The total elongation of the hot-rolled alloys of this invention tested in air, as illustrated in FIG. 7 showed only fracture stresses with no measurable plastic deformation, and any alloying or heat-treatment effects appeared to be minimal. The same materials tested in oxygen at room temperature, as illustrated in FIG. 6 showed significantly more ductility, ranging generally from 10-15% total elongation, and the effects of alloy composition and heat-treatment. Tables 4, 4A and 4B clearly show that the FeAl alloys, FA-385, M1, M2, and M3 alloys, all had the highest levels of yield strength, ultimate tensile strength and total elongation, and all developed the best room temperature properties after a heat-treatment of one hour at 800° to 900° C. As illustrated in FIG. 4, the M1, M2 and M3 alloys appear to have yield strength of about 10 to about 20 percent higher than the base FA-385 alloy when annealed at 900° C.

Tensile data for wrought FeAl alloys tested at a temperature of 600° C. is contained in Tables 4C and 4D and FIGS. 3 and 5.

TABLE 4C
______________________________________
Tensile Properties of FeAl Alloys at 600° C. 600 Degrees C. Fabrication Ulti- Elonga- Heat Treatment Yield mate tion Alloy Conditions (MPa) (MPa) (%)
______________________________________

FA-324
HR-900°/1h-750° C.
312 353 49.31
1h-800°/1h-700° C.
332 394 20.1
FA-350
1h-800°/1h-700° C.
359 390 55.01
1h-000°/1h-700° C.
332 411 29.2
FA-362
1h-800°/1h-700° C.
424 453 34.31
1h-800°/1h-700° C.
420 531 25.1
FA-372
1h-800°/1h-700° C.
359 474 16.0
FA-383
1h-800°/1h-700° C.
334 470 11.4
FA-384
1h-800°/1h-700° C.
308 440 14.3
FA-385
1h-800°/1h-700° C.
346 495 20.9
HR-900°/1h-750° C.
400 493 11.0
HR-900°/1h-750° C.
422 510 8.3
HR-900°/1h-750° C.
389 481 10.1
extruded-900° C./1h-750° C.
413 471 41.4
HR-900° C./1h-1000° C.
357 451 14.6
HR-900° C./1h-1000° C.
350 387 17.8
FA-386
1h-800° C./1h-700° C.
371 502 23.4
FA-397
1h-800° C./1h-700° C.
399 505 19.5
FA-388
1h-800° C./1h-700° C.
359 475 9.3
HR-900° C./1h-750° C.
418 487 9.9
HR-900° C./1h-1000° C.
357 453 9.9
M1 HR-900° C./1h-750° C.
487 592 7.9
HR-900° C./1h-750° C.
481 558 5.6
extruded-900° C./1h-750° C.
437 518 40
HR-900° C./1h-1050° C.
364 382 1.1
______________________________________

TABLE 4D
______________________________________
Tensile Properties of FeAl Alloys at 600° C. 600 Degrees C. Fabrication Heat Yield Ultimate Elongation Alloy Treatment Conditions (MPa) (MPa) (%)
______________________________________

M2 HR-900° C./1 h-750° C.
484 555 8.2
HR-900° C./1 h-750° C.
480 567 9.6
extruded-900° C./
445 529 31.6
1 h-750° C.
HR-900° C./1 h-1000° C.
475 578 14.0
HR-900° C./1 h-1000° C.
408 468 1.3
M3 HR-900°/1 h-750° C.
478 542 2.1
HR-900° C./1 h-750° C.
489 590 3.2
HR-900° C./1 h-1000° C.
404 536 17.0
HR-900° C./1 h-1050° C.
405 485 4.6
M4 HR-900°/1 h-750° C.
390 482 9.1
HR-900°/1 h-750° C.
395 503 6.9
HR-900°/1 h-1000° C.
370 476 14.7
M5 HR-900°/1 h-750° C.
416 521 11.4
HR-900°/1 h-750° C.
389 487 4.4
HR-900° C./1 h-1000° C.
351 466 13.6
M6 HR-900°/1 h-750° C.
402 482 18.5
HR-900° C./1 h-750° C.
401 477 12.2
HR-900° C./1 h-1000° C.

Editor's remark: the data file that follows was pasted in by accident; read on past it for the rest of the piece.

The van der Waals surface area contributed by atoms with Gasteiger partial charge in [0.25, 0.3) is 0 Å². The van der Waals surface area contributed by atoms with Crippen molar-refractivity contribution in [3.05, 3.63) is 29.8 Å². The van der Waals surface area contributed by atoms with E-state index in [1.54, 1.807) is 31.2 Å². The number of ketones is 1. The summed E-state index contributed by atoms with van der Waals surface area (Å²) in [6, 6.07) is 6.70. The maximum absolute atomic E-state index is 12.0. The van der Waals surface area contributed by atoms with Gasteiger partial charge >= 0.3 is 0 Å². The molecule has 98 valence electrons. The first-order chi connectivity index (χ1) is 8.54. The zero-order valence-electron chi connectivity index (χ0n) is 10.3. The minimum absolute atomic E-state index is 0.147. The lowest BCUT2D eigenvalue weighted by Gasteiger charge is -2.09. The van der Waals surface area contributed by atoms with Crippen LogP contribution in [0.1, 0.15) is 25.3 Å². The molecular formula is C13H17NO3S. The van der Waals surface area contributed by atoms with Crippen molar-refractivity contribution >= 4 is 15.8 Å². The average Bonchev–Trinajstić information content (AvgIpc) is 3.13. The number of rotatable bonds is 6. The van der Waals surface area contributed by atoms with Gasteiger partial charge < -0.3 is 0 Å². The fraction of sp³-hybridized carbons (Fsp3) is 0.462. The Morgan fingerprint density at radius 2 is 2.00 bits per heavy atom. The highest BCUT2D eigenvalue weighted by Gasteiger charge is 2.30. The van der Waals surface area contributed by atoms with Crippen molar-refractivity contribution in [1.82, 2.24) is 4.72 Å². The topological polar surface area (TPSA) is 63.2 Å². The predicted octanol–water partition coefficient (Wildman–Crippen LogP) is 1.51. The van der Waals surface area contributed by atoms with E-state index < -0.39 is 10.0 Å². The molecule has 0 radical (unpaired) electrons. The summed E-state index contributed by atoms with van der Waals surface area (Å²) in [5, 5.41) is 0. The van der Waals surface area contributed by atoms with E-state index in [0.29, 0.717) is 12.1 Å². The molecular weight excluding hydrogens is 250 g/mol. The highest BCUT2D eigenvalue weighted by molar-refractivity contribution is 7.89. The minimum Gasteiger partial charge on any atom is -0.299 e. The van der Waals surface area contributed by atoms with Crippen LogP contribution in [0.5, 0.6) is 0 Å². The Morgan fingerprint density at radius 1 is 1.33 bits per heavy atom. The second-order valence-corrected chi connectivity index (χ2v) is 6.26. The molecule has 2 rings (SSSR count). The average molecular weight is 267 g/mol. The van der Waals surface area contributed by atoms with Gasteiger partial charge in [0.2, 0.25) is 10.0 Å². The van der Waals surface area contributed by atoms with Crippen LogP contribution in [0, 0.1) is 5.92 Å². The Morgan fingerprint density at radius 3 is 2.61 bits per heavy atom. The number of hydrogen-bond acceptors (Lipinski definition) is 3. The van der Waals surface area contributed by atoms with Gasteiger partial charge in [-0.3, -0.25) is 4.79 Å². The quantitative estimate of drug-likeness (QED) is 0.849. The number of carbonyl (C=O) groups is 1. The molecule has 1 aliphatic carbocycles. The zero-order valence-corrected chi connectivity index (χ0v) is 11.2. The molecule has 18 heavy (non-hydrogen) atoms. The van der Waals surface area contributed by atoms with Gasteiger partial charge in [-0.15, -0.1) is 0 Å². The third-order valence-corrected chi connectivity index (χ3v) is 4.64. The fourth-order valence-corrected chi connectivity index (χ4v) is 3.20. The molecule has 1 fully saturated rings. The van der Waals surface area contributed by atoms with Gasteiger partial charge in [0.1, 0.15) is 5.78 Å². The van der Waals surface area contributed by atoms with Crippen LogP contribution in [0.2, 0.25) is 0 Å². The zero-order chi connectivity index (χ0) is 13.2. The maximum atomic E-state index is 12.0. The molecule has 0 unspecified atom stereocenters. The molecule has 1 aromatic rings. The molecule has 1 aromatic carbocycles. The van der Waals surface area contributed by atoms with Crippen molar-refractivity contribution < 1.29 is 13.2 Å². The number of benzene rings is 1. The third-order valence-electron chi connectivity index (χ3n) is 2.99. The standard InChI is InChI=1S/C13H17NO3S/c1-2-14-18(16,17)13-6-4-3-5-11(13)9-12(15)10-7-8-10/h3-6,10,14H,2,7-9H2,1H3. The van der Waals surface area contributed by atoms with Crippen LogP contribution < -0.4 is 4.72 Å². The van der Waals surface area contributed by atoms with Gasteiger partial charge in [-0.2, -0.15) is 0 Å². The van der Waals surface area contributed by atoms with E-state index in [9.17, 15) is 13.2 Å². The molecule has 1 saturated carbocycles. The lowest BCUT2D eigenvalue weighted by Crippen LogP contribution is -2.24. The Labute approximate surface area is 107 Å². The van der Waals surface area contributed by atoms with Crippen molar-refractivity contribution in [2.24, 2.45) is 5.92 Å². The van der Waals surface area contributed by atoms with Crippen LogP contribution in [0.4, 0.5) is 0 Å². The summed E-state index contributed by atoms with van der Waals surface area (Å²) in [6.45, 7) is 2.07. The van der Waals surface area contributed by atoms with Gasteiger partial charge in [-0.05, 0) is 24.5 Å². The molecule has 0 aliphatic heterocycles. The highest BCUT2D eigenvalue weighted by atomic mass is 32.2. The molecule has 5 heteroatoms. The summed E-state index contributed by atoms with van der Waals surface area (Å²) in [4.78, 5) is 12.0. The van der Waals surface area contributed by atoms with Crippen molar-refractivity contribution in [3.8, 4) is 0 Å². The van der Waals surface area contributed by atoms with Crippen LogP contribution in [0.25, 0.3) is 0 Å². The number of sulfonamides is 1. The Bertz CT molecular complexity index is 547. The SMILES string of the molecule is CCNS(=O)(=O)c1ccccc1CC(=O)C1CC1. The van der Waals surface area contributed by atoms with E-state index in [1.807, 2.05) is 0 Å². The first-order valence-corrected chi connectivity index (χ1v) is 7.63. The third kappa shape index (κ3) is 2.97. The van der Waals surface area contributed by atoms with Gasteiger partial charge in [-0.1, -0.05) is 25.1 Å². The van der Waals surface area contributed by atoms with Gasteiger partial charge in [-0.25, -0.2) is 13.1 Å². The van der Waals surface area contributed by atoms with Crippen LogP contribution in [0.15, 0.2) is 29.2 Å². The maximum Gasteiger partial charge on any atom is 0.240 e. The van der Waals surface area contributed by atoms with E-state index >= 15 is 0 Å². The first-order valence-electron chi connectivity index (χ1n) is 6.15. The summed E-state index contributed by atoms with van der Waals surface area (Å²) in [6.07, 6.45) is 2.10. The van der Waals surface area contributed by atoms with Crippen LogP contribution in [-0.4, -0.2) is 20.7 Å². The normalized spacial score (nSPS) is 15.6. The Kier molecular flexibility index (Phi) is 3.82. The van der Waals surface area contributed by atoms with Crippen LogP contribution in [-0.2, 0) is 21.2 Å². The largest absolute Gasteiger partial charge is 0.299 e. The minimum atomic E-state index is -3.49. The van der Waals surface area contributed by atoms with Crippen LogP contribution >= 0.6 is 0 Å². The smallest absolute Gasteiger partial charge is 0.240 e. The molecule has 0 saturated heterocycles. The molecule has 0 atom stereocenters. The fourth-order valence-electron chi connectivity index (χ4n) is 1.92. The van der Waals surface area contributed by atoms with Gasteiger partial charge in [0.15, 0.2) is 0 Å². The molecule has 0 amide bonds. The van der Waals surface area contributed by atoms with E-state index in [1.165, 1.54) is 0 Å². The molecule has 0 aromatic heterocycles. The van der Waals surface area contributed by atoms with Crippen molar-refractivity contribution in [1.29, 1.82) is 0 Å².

333 449 10.7
M7 HR-900°/1 h-750° C.
398 482 24.5
HR-900° C./1 h-750° C.
335 482 4.5
HR-900° C./1 h-1000° C.
328 461 5.4
M8 HR-900°/1 h-750° C.
384 477 5.7
HR-900° C./1 h-750° C.
369 473 4.1
HR-900° C./1 h-1000° C.
365 475 9.1
M9 HR-900°/1 h-750° C.
379 458 13.2
HR-900° C./1 h-750° C.
375 405 0.9
HR-900° C./1 h-1000° C.
289 369 3.7
M10 HR-900°/1 h-750° C.
393 456 3.1
HR-900° C./1 h-750° C.
420 521 3.3
HR-900° C./1 h-1000° C.
397 535 7.5
M11 HR-900°/1 h-750° C.
347 447 3.4
HR-900° C./1 h-750° C.
313 315 2.5
______________________________________

As illustrated in Tables 4C and 4D and FIGS. 3 and 5, of the alloys of this invention tested at 600° C., alloys M1, M2 and M3 had about 20 percent higher yield strength as compared to the other alloys including the base alloy FA-385 and after a heat-treatment of one hour at 1000° to 1050° C., the M2 alloys appeared to have the highest yield strength.

Room temperature tensile data for FeAl alloys extruded at 900° C. and in the as-cast condition are given separately in Table 4E and 4F. Table 4G and FIG. 11 contain the tensile data of cast FeAl alloys tested at 600° C. with and without heat treatment. FIG. 9 illustrates the tensile strengths of the as-cast alloys of this invention after a 900° C. heat treatment, tested at room temperature and at 600° C. FIG. 10 compares the tensile data of the as-cast alloys of this invention tested at room temperature with and without heat treatment.

TABLE 4E
______________________________________
Tensile Properties of Hot-Extruded FeAl Alloys at Room Temperature Fabrication Heat Room Temperature (22° C.) Test Treatment Yield Ultimate Elongation Environ- Alloy Conditions (MPa) (MPa) (%) ment
______________________________________

FA-385
extruded- 426 900 12.5 oxygen
900° C./1 h-
750° C.
extruded- 412 759 8.4 air
900° C./1 h-
750° C.
extruded- 505 636 4.4 air
900° C./1 h-
1200° C.
M1 extruded- 439 974 13.9 oxygen
900° C./1 h-
750° C.
extruded- 435 850 10.0 air
900° C./1 h-
750° C.
extruded- 502 656 4.5 air
900° C./1 h-
1200° C.
M2 extruded- 429 910 11.8 oxygen
900° C./1 h-
750° C.
extruded- 436 861 10.2 air
900° C./1 h-
750° C.
extruded- 515 622 4.1 air
900° C./1 h-
1200° C.
______________________________________

TABLE 4F
______________________________________